A Episcopalian Sermon On Doctrine of Discovery
**How St. James’ Might Respond to General Convention Resolution D035
A Sermon Preached by John Dieffenbacher-Krall at St. James’ Episcopal Church, Old Town, Maine October 11, 2009**
Nearly three years ago something started here at St. James’ that has received international attention. On October 15, 2006, I preached a sermon titled “Remembrance, Recognition and Reconciliation: The Episcopal Church’s Call for Justice for Indigenous People.” In that sermon, I called upon St. James’, our diocese, the Episcopal Church, and the Anglican Communion to denounce the Christian Doctrine of Discovery and to forge a more just, mutually beneficial, and loving relationship with the Indigenous Peoples of this world.
Few of us knew anything about the Christian Doctrine of Discovery at the time. As a reminder and for those not here three years ago, the Doctrine of Discovery consists of the idea that Christians have a right sanctioned by God to take non-Christian lands and property and assert political control over the indigenous inhabitants. The Doctrine of Discovery emanates from a perverted understanding of God’s designation of a chosen people that has heavenly sanction to do un-God-like acts in the name of God.
Popes Nicholas V and Alexander VI imbued this evil idea with a religious sanction that eventually would become the basis of international law depriving Indigenous Peoples of their inherent rights to freedom and self-determination. Pope Nicholas V advanced the Doctrine of Discovery in his 1452 papal bull Dum Diversas. In this papal edict Nicholas V gives his support to King Alfonso of Portugal to “capture, vanquish and subdue the Saracens, pagans and other enemies of Christ, and put them into perpetual slavery and to take all their possessions and their property.” Pope Alexander VI followed Pope Nicholas V pronouncement 41 years later with the Inter Caetera papal bull which divides the New World between Spain and Portugal for their conquest.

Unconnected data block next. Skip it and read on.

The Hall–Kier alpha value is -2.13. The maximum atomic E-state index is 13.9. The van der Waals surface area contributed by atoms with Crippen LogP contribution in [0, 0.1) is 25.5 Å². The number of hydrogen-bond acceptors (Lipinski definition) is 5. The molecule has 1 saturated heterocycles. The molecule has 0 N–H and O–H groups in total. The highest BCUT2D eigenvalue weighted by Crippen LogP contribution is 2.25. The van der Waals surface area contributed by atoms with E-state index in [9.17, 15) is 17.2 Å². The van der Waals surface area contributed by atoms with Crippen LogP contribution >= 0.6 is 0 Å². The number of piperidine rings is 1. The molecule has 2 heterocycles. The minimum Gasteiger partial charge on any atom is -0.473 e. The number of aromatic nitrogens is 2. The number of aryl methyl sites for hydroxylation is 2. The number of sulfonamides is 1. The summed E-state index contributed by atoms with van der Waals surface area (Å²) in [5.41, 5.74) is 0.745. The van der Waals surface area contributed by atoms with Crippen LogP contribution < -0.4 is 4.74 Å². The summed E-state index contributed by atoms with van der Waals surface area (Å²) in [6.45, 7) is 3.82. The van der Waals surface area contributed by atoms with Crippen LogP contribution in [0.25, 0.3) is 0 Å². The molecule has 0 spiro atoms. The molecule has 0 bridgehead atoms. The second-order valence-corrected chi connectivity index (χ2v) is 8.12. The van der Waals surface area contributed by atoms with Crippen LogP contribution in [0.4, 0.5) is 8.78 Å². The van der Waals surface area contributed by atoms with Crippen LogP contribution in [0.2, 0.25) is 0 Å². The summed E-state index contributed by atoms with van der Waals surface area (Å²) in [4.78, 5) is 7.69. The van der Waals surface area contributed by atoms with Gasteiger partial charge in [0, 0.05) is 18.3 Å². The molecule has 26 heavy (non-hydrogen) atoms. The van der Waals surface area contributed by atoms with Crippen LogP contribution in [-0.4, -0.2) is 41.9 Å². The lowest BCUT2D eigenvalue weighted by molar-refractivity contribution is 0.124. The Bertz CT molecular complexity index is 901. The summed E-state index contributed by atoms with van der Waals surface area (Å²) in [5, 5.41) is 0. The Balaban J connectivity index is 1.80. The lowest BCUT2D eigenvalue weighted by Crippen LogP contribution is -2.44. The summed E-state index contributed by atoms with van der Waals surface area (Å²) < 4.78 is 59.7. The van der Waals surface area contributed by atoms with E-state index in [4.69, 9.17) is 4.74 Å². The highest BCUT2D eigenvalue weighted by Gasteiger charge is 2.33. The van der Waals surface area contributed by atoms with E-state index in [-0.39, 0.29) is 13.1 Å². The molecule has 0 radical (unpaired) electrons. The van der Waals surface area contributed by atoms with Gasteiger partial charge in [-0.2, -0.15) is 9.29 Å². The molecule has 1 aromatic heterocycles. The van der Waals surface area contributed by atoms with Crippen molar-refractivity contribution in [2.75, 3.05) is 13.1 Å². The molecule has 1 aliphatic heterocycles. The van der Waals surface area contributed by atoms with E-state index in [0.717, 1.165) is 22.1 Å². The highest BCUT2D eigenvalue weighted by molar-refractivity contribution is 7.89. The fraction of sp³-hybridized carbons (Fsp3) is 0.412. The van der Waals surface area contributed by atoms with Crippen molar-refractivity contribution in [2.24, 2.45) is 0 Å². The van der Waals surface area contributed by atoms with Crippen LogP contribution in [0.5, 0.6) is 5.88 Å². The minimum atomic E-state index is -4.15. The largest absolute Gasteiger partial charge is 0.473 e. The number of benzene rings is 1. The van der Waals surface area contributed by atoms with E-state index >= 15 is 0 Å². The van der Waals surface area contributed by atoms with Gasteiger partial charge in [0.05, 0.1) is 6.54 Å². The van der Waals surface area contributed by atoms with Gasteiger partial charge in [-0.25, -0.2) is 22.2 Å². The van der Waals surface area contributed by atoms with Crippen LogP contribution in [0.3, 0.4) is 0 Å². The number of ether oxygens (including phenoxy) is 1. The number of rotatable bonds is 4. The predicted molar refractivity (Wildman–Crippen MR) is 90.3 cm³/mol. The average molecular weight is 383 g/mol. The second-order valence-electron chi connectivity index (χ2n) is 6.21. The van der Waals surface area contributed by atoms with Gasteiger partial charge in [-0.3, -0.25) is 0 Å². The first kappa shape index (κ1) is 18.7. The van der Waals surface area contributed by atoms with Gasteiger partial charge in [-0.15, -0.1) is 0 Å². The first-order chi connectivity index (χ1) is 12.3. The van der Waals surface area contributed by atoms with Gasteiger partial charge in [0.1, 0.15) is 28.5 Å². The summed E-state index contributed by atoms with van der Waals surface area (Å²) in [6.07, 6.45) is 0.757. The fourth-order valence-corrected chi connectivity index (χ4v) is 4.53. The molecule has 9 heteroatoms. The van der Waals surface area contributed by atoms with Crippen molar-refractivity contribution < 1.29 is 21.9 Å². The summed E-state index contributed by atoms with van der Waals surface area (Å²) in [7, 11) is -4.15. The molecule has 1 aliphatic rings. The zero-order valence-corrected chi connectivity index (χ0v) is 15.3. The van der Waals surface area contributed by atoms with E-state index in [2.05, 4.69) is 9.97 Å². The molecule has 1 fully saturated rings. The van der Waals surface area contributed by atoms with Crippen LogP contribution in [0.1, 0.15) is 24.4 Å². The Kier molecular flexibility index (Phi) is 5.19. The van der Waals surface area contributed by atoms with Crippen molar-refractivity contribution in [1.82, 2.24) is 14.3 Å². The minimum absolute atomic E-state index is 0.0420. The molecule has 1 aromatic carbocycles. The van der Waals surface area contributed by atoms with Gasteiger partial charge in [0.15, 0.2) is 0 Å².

Three hundred thirty years later Chief Justice John Marshall writing in perhaps the most important US Supreme Court case ever decided affecting US Indian law cited the Christian Doctrine of Discovery as the basis for asserting that the Indigenous Peoples of this land possessed only a right of occupancy and not title to this land.
On the discovery of this immense continent, the great nations of Europe were eager to appropriate to themselves so much of it as they could respectively acquire. Its vast extent offered an ample field to the ambition and enterprise of all; and the character and religion of its inhabitants afforded an apology for considering them as a people over whom the superior genius of Europe might claim an ascendency. The potentates of the old world found no difficulty in convincing themselves that they made ample compensation to the inhabitants of the new, by bestowing on them civilization and Christianity, in exchange for unlimited independence. But, as they were all in pursuit of nearly the same object, it was necessary, in order to avoid conflicting settlements, and consequent war with each other, to establish a principle, which all should acknowledge as the law by which the right of acquisition, which they all asserted, should be regulated as between themselves. This principle was, that discovery gave title to the government by whose subjects, or by whose authority, it was made, against all other European governments, which title might be consummated by possession.